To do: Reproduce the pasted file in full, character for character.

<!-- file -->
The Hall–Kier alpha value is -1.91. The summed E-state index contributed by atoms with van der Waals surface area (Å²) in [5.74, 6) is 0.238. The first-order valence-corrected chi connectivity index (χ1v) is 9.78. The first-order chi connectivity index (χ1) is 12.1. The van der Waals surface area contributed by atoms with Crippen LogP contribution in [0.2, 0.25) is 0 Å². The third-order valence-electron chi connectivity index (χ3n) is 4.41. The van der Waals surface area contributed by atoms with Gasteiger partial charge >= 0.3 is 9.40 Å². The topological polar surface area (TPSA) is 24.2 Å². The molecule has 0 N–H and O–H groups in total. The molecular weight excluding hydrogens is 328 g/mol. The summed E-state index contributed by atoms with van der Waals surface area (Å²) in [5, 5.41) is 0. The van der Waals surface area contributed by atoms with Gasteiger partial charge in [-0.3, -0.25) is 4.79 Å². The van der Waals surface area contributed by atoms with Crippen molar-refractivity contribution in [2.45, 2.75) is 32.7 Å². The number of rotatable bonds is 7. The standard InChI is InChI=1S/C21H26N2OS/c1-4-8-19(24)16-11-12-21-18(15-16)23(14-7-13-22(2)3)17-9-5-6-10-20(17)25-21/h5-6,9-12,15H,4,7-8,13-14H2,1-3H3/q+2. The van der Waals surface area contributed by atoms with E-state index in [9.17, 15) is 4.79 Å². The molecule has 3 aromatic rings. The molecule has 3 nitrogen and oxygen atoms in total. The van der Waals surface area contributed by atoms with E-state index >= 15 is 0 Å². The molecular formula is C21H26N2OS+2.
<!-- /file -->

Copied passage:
The Hall–Kier alpha value is -1.91. The summed E-state index contributed by atoms with van der Waals surface area (Å²) in [5.74, 6) is 0.238. The first-order valence-corrected chi connectivity index (χ1v) is 9.78. The first-order chi connectivity index (χ1) is 12.1. The van der Waals surface area contributed by atoms with Crippen LogP contribution in [0.2, 0.25) is 0 Å². The third-order valence-electron chi connectivity index (χ3n) is 4.41. The van der Waals surface area contributed by atoms with Gasteiger partial charge >= 0.3 is 9.40 Å². The topological polar surface area (TPSA) is 24.2 Å². The molecule has 0 N–H and O–H groups in total. The molecular weight excluding hydrogens is 328 g/mol. The summed E-state index contributed by atoms with van der Waals surface area (Å²) in [5, 5.41) is 0. The van der Waals surface area contributed by atoms with Gasteiger partial charge in [-0.3, -0.25) is 4.79 Å². The van der Waals surface area contributed by atoms with Crippen molar-refractivity contribution in [2.45, 2.75) is 32.7 Å². The number of rotatable bonds is 7. The standard InChI is InChI=1S/C21H26N2OS/c1-4-8-19(24)16-11-12-21-18(15-16)23(14-7-13-22(2)3)17-9-5-6-10-20(17)25-21/h5-6,9-12,15H,4,7-8,13-14H2,1-3H3/q+2. The van der Waals surface area contributed by atoms with E-state index in [9.17, 15) is 4.79 Å². The molecule has 3 aromatic rings. The molecule has 3 nitrogen and oxygen atoms in total. The van der Waals surface area contributed by atoms with E-state index >= 15 is 0 Å². The molecular formula is C21H26N2OS+2.